Building and sustaining tailored business relationships with key customers and suppliers can lead to a competitive advantage. However, partnerships are challenging to manage. Too often, managers enter into a relationship with another member of the supply chain without either side clearly identifying their expectations. This is the primary reason why these relationships fail to meet the goals of one or both sides. With this in mind, we have developed a model that can be used to identify the business reasons for building more closeness in a relationship (these are called 'drivers' of the partnership).
In a day-and-a-half partnership meeting, a cross-functional management team from each company works separately with a facilitator to identify their firm's drivers of the partnership. After both sides have agreed on the drivers, the next step is to identify the appropriate type of partnership by considering the strength of the drivers and how well the two organizations mesh. The output of the day-and-a-half meeting is a strategy and an action plan for managing the relationship and achieving each organization's drivers.
We have conducted more than 100 partnership meetings with major corporations around the world. One example is the Wendy's and Tyson relationship, which was the basis for a 2004 article in Harvard Business Review. You can also read about the Partnership Model in Chapter 15 of the Supply Chain Management book or purchase the new Building High Performance Business Relationships book which contains an in-depth description of the model and provides details about how to use it.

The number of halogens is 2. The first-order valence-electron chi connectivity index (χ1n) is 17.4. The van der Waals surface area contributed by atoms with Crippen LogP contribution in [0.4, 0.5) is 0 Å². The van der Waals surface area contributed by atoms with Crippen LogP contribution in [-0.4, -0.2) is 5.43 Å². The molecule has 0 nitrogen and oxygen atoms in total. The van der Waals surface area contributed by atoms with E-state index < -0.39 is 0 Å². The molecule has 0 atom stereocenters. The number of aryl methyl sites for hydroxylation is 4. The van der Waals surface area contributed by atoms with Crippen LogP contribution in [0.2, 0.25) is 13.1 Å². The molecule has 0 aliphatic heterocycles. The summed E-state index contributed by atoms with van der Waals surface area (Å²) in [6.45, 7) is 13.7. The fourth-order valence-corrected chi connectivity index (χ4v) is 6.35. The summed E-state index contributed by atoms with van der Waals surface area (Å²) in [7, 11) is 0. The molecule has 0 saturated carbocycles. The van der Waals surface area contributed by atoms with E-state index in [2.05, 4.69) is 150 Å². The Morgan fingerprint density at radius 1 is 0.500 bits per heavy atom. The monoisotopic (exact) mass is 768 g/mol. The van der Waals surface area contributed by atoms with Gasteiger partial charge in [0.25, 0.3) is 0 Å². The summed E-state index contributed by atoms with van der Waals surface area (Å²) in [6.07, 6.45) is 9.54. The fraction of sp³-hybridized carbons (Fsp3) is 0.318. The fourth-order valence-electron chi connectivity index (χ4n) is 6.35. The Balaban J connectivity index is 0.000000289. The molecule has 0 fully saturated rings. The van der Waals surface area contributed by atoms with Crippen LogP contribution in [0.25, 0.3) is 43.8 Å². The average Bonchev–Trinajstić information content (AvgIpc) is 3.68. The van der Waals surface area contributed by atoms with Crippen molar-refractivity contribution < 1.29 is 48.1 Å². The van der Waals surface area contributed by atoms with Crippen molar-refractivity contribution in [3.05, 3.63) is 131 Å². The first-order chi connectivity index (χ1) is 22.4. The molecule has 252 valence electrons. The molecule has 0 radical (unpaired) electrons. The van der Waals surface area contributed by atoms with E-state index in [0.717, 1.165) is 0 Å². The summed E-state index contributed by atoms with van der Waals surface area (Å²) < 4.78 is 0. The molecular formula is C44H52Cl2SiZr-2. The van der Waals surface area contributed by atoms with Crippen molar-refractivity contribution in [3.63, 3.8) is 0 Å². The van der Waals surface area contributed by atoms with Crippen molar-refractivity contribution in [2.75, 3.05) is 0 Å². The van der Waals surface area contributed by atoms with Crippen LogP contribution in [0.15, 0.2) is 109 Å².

For companies that don't have one and one-half days to spare, we have developed a shortened version of the model called The Collaboration Framework. The Collaboration Framework is used in a one-day meeting, again with two parties considering their relationship. It focuses on the same driver categories but this time participants identify 18-24 month performance goals for each driver and assign each driver a priority (critical, very important and important). Then, the teams decide what they can accept as joint goals and develop a plan for implementation.
Ultimately both models are about an agreed evolution in the relationship – one that is negotiated, transparent and accountable. If you get it right, you can co-create value and both sides win.
If you would like more information about our facilitation services please contact us at firstname.lastname@example.org
The Coca-Cola Company uses the Partnership Model to structure a discussion of each company's business strategies and the "drivers" of partnership as the launching point for its strategic supplier partnership process. A joint partnership plan is created as a result of this discussion at the partnership meeting. The plan includes 3-5 annual objectives and specific initiatives, which are assigned to an owner at each company. Our partnership management routines ensure that the initiatives get done and we maintain the momentum generated in the partnership meeting.
Vice President, Customer Solutions,
The Coca-Cola Company